LPs Haven’t Hit the Brakes, But They’re Getting Just as Worried as the Rest of Us

Since the fall of 2008, LPs haven’t shown much appetite for stakes in either venture capital or buyout firms. It’s hard to blame them. Having overdosed on both earlier in the decade, they paid dearly for it once the global economic crisis struck, their public market holdings shriveled, and they were caught with a superabundance of illiquid assets.

Surely the market volatility we’re experiencing will exacerbate the trend, but not all LPs are willing to say so — not yet. According to one investor who represents a prestigious institution and asked not to be named, the current market has “no impact on commitments we are preparing to make. This is a long-term business and the commitments we make now will result in exits years into the future, so today’s stock market doesn’t impact our commitment plans.”

That kind of steadfast mindset is what investing professionals are desperate to see, certainly. During the first half of this year, U.S. private equity funds — both buyout and venture capital — saw an increase in capital committed over the year ago period for the first time in three years. None wants to see the momentum stall out now.

In fact, industry observers are quick to point out why it’s not September 2008 all over again. “One real difference between [the crisis begun with Lehman’s $600 billion bankruptcy] and now is the amount of effort given in the last three years to bolster financial institutions,” says Kelly DePonte, a partner at the San Francisco-based placement agency Probitas Partners. “Most have improved capital ratios. Their balance sheets are in better shape.”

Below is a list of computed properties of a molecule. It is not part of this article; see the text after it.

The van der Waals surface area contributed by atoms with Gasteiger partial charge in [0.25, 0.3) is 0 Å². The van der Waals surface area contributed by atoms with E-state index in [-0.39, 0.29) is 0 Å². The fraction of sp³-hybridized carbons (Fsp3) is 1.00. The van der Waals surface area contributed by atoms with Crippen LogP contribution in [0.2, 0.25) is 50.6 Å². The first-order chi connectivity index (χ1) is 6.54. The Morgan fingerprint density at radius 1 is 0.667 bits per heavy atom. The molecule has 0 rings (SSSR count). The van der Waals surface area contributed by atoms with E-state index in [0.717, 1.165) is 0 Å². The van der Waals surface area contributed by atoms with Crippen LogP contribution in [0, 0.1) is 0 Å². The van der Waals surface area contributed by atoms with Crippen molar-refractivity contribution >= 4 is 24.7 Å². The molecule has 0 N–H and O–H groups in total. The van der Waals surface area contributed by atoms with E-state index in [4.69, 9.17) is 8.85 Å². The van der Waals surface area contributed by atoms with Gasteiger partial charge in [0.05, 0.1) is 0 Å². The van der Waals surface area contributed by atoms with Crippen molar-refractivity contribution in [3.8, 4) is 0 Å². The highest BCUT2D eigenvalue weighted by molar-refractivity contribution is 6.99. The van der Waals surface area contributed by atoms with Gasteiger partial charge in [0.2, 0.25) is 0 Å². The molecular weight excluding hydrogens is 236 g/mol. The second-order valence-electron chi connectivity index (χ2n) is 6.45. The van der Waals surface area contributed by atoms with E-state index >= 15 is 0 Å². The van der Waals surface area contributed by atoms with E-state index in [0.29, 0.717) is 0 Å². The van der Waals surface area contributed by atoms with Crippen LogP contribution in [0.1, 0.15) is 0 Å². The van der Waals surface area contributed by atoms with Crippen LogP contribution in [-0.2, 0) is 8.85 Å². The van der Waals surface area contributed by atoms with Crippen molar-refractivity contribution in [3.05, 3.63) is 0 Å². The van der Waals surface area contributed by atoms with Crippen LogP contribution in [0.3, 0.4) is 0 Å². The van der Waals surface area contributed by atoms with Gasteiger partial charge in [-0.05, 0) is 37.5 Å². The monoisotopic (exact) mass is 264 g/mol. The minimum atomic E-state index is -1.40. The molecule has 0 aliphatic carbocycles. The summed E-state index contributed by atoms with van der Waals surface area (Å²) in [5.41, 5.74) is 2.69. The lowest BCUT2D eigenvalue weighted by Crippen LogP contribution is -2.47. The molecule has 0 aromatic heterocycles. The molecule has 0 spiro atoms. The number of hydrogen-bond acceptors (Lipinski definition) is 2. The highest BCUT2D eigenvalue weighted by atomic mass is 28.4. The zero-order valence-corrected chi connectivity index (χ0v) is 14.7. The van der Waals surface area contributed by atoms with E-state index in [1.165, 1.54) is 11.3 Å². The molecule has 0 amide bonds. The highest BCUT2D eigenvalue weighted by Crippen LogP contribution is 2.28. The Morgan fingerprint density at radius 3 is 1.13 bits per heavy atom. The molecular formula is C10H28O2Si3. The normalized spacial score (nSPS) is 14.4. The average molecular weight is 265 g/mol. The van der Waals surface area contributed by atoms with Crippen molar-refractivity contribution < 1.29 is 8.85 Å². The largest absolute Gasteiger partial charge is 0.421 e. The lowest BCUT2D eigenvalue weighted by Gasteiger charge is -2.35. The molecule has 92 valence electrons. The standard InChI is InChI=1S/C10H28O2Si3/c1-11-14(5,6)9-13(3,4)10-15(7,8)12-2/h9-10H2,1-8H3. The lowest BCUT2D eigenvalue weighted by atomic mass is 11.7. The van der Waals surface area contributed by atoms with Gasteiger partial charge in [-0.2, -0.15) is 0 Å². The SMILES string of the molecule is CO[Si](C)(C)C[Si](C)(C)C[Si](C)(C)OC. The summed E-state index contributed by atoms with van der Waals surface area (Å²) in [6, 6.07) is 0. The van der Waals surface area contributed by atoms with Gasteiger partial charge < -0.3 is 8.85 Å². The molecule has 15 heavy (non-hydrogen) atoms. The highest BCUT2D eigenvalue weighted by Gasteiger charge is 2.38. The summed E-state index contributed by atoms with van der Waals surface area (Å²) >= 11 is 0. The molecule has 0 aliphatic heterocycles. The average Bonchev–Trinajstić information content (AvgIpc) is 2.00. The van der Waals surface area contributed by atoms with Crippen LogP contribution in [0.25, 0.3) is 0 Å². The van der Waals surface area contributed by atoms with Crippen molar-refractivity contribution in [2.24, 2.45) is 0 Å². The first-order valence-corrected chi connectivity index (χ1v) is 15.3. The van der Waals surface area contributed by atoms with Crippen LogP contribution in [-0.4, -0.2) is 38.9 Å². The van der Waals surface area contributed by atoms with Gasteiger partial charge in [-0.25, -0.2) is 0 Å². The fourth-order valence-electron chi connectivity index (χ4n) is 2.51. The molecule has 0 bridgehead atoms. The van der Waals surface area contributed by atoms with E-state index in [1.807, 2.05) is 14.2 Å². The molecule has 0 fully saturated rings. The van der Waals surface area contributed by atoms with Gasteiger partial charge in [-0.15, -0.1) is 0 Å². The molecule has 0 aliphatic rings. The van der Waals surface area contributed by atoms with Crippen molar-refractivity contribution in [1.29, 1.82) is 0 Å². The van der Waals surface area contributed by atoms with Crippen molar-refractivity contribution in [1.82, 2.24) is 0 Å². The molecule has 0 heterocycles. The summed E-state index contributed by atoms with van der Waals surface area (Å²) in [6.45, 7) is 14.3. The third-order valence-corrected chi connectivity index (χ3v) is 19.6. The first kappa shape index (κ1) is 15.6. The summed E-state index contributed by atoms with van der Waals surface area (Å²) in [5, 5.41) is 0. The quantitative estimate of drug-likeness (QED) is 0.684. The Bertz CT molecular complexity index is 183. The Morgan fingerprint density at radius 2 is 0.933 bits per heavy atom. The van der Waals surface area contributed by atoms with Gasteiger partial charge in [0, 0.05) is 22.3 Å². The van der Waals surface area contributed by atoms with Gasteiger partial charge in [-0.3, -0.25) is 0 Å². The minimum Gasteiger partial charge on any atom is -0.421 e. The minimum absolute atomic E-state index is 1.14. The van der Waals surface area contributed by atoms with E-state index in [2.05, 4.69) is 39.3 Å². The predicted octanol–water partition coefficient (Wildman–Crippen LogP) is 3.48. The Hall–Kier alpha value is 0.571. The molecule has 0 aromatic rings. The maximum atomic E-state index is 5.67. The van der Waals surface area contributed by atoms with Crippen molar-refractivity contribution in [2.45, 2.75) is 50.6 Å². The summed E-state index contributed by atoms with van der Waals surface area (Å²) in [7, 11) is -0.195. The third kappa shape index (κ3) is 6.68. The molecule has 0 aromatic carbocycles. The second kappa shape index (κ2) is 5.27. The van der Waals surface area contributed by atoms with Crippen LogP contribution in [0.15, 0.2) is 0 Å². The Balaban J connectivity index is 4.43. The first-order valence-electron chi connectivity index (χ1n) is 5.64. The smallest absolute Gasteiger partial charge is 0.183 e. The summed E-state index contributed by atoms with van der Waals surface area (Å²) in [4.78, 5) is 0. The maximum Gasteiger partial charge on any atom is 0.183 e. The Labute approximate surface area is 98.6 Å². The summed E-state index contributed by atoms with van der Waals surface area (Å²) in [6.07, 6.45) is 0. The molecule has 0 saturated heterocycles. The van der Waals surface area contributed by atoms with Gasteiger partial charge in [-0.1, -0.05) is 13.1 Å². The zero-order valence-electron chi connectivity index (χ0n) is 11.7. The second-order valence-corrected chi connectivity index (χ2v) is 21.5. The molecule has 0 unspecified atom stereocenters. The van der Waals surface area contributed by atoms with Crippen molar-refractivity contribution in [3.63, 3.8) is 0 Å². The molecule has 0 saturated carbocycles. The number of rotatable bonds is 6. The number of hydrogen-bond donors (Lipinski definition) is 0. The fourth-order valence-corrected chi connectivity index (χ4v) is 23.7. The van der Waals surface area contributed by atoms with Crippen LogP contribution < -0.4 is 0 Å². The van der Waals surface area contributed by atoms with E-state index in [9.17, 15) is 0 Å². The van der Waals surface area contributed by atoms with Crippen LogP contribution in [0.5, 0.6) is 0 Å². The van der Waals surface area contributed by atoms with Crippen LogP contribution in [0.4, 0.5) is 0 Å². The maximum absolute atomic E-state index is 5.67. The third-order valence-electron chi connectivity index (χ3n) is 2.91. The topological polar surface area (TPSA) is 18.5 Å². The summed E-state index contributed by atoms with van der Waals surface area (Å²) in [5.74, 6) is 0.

DePonte adds that asset allocation doesn’t look to become an enormous problem again, either. For starters, he observes that the market would have to drop a lot more. “Between July 2007 and March 2009, public market value was chopped in half — even more than half. We haven’t begun to see anything like that” over the last week.

More, says DePonte, because LPs have been slow to hand out money in recent years, they now have “more wiggle room” than they did after committing so much to 2006 and 2007 vintage buyout funds.

Whether they use it is another question entirely.

“It always feels like in the private market we’re lagging — at the very least by a quarter,” says Lisa Edgar, a managing director at the San Francisco-based fund-of-funds group Top Tier Capital Partners, whose management team spun out of Paul Capital Investments in April.

“June quarterly reports are based on June numbers and June comps and won’t necessarily reflect what’s happening today,” Edgar says. “[But] now everyone marks to market, and they are marking a lot to market, including any late-stage deals with revenue and earnings. So we’ll take some hit in September, no question.”

It doesn’t feel like 2008 again to Edgar, but she sees “significant problems with the U.S. economy and its debt burden. And you can’t sweep it under the carpet any longer or pretend it doesn’t exist, which a lot of people did, thinking it wouldn’t affect them.

“There are certain investments built into our pipeline, or investments that are top of the list that we’ll still make. But the shaky economy adds considerable uncertainty, and since the downturn most institutional investors have been treating every bit of capital as precious.”

Even DePonte has his concerns. “Because [the Fed purchased Treasury securities to stabilize the financial markets] and because it dropped interest rates, which papered over our economic problems, people thought they were behind us,” he says. The moves “took people’s blinders off to how sick the economy still is.

“If Spain or Italy ends up in a default situation on its sovereign wealth, I think we’re in new and uncharted waters. It could be to Europe what Lehman was to us.”